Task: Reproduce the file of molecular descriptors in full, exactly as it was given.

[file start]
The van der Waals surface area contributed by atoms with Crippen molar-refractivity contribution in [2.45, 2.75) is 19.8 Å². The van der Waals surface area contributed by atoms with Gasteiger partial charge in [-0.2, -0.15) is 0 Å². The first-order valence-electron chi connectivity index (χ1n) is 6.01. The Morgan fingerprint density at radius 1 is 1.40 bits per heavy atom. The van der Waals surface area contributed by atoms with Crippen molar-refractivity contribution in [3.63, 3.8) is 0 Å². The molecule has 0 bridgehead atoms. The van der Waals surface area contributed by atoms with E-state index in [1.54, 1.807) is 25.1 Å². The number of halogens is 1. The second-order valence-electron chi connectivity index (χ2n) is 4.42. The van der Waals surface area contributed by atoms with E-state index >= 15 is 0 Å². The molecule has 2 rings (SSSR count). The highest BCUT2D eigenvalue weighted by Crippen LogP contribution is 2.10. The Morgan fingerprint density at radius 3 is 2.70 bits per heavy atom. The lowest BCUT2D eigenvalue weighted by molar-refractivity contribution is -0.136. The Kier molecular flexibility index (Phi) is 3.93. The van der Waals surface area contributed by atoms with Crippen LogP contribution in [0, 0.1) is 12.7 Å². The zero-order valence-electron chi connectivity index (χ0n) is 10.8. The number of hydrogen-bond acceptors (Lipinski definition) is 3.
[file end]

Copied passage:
The van der Waals surface area contributed by atoms with Crippen molar-refractivity contribution in [2.45, 2.75) is 19.8 Å². The van der Waals surface area contributed by atoms with Gasteiger partial charge in [-0.2, -0.15) is 0 Å². The first-order valence-electron chi connectivity index (χ1n) is 6.01. The Morgan fingerprint density at radius 1 is 1.40 bits per heavy atom. The van der Waals surface area contributed by atoms with Crippen molar-refractivity contribution in [3.63, 3.8) is 0 Å². The molecule has 0 bridgehead atoms. The van der Waals surface area contributed by atoms with E-state index in [1.54, 1.807) is 25.1 Å². The number of halogens is 1. The second-order valence-electron chi connectivity index (χ2n) is 4.42. The van der Waals surface area contributed by atoms with E-state index >= 15 is 0 Å². The molecule has 2 rings (SSSR count). The highest BCUT2D eigenvalue weighted by Crippen LogP contribution is 2.10. The Morgan fingerprint density at radius 3 is 2.70 bits per heavy atom. The lowest BCUT2D eigenvalue weighted by molar-refractivity contribution is -0.136. The Kier molecular flexibility index (Phi) is 3.93. The van der Waals surface area contributed by atoms with Crippen LogP contribution in [0, 0.1) is 12.7 Å². The zero-order valence-electron chi connectivity index (χ0n) is 10.8. The number of hydrogen-bond acceptors (Lipinski definition) is 3.